A funny thing happened during my interview with Jackie Collins at her hotel on Manhattan's Upper East Side on a humid Monday morning. A few minutes after sitting down in a secluded corner in the lounge it became apparent that this wasn't going to be a typical interview about her new book The Santangelos; it was going to be like two friends catching up over lunch. Granted we've spent time together in the past, but now my recent adventures and the lessons she's learned in life became intertwined. I told her I recently moved to Las Vegas, which opened a lengthy discussion on relationships and commitment. Interestingly many of her novels including The Santangelos have been set in Sin City.
"I love Vegas! I went there as a kid originally," she said. "I remember I was with this guy I was dating. I was like 15 or something. We were driving through the desert and suddenly you see the lights. It was fantastic."
Like many of her readers I've come to think of her characters as real people---almost friends. Reuniting with her most famous character in The Santangelos, Lucky, the strong, kick-ass woman who can go head to head with any man, was a treat. The novel continues the family saga that first began in her 1981 book Chances. This time around Collins made the decision to kill off one of her most beloved characters.
"It was so difficult because I know people are going to be so upset. That was the only thing I knew was going to happen before I started writing," she admitted.
Dressed in black pants, a black top and a long white coat, Collins is glamorous without working at it. She ordered sparkling water and a smoked salmon sandwich. It's her first meal since she arrived in New York the night before. I'm not hungry, but she encouraged me to at least get a drink. Even before our order arrives, we're in a deep discussion about men. Can they really be trusted?
"All men cheat," she said adamantly. "Given the right time, place and opportunity where they think they're not going to be found out, all men cheat. Look at the Hollywood marriages. Look at Ben Affleck and Jennifer Lopez with strippers---allegedly. Look at the last boyfriend Britney Spears had---cheating on her allegedly. Look at Casper Spark cheating with a transsexual. Unfortunately the public ones get found out, but there are a ton of men out there who don't. There are a ton of men who have two families."
Collins, who was married for 26 years to her second husband, Oscar Lerman, until his death in 1992, always found a way to balance her career with an honest personal life. Perhaps she struck gold with the right man or maybe it was her strength.
"If I was with a guy and he cheated on me, which I've never discovered, I'd cut off his balls and use them for earrings. Then I'd throw him out!" she said without blinking an eye.
As we laughed, I couldn't help but admire her own sense of worth. She's very clear on infidelity. She won't tolerate it from a man, and she won't celebrate it from a woman.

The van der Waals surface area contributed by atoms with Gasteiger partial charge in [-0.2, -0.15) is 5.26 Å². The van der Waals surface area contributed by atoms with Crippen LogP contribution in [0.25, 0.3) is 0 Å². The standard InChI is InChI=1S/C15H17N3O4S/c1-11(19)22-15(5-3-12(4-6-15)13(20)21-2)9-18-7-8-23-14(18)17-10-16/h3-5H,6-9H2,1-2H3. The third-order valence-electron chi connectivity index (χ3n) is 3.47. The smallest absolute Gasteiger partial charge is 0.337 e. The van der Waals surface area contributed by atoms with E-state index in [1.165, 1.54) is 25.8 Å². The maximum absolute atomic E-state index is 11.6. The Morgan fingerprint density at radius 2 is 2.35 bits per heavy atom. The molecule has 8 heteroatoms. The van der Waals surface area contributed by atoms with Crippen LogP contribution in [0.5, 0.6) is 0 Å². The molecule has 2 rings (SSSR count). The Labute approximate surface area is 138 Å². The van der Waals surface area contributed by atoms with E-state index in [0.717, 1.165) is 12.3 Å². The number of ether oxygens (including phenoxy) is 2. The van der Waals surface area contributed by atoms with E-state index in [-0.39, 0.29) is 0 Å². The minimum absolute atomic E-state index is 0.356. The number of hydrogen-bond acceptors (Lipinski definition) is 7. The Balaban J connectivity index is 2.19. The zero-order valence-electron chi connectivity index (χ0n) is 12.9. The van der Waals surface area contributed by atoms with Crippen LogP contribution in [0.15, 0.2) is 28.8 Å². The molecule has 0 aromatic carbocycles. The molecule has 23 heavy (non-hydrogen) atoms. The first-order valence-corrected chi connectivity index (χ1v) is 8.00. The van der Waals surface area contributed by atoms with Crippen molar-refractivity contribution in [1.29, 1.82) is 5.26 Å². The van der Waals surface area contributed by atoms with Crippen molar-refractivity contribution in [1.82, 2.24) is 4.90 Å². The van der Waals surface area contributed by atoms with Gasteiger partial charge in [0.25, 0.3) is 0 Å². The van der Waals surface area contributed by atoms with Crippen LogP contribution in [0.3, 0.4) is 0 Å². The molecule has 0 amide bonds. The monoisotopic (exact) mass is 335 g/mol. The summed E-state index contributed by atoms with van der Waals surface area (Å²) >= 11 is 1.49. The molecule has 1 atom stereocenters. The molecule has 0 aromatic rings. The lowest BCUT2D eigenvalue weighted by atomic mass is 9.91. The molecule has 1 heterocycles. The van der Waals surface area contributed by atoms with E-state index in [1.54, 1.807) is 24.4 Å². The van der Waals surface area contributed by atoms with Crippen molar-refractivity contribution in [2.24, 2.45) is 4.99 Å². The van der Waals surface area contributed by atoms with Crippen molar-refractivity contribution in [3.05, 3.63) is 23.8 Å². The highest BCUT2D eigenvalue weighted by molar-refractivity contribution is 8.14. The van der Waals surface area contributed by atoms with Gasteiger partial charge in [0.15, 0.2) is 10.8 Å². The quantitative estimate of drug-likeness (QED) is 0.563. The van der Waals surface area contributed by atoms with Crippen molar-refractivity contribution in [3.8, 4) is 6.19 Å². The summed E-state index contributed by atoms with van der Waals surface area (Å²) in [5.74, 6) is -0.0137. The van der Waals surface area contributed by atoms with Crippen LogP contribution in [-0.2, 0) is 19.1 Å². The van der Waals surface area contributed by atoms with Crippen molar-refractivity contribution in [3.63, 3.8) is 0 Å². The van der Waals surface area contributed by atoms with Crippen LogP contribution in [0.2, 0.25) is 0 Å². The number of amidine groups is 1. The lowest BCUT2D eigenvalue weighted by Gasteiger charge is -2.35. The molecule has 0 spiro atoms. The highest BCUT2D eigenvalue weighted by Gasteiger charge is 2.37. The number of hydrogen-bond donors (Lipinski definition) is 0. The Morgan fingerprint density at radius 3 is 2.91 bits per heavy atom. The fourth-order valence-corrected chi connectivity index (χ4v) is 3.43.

"I'm in shock America is even contemplating voting for Mrs. Clinton. What is she a country western wife---I'll stand by my man? Bullshit! Let's forget about Benghazi and the vanished e-mails and all that. The fact that she allowed him [Bill Clinton] to publically cheat on her is enough for me to say, 'I want a woman president, but not that woman,'" she said.
Like Lucky, Collins had to prove herself to her family. A few years ago she told me her father was a bit of a chauvinist and very dominant. This time she went deeper and confessed that he would say things to her like, "You're old enough and ugly enough" if she ever asked for anything. She also had an aunt who called her "scruffy." Neither were positive affirmations for a young girl. She's currently writing her autobiography, Reform School or Hollywood, and through the writing process she's realized a few things about herself.
"I raised myself," she said. "I was a middle child who nobody paid any attention to."
Her older sister, actress Joan Collins, was off making movies, and her brother was king of the house because her parents always wanted a boy.
"I turned myself into what I thought I should be, and I showed them all. I really did."
Looking into her eyes, I realized more than ever that she's right when she says people are always surprised at how down to Earth she truly is. She leads a very private life and likes to think of herself as one of the boys. That comes through in her writing. Take her new character, the troubled young actress Willow Price. She writes in The Santangelos: "Willow took pride in being the best little cocksucker in town."
"And they say I write romance novels!" she laughed after I read her that passage.
Of course no time with Jackie Collins would be complete without dishing about some of the hottest topics in entertainment. Caitlyn Jenner came up, of course.
"It's enough already," she said. "I did a bus tour with Married Lovers in the South, and so many young boys came up to me who were transgender and told me it was hopeless there, and they had to move to New York or LA. It was the biggest suicide group of people ever. So, I think it's great for her, but it's enough already."
And what advice would she give Caitlyn?
"Don't let it be all about your looks as a woman. Develop your personality."
Close to two hours later she's finished her sandwich, and my Pinot Grigio is gone. While we never did have a traditional interview, we had an honest talk that went far deeper than I could have imagined. Not only did I get to know more about the woman behind the best-selling books, I feel like I gained a confident. She even joked, "And I solved your love life!" She certainly did give me good advice that I will cherish and may even read about her in her next book. Before we leave there was just one thing left to do.
"Let's get a picture," she said with a smile.
The Santangelos is available now. To learn more about Jackie Collins, visit www.jackiecollins.com
Author Photo: Lorin Davis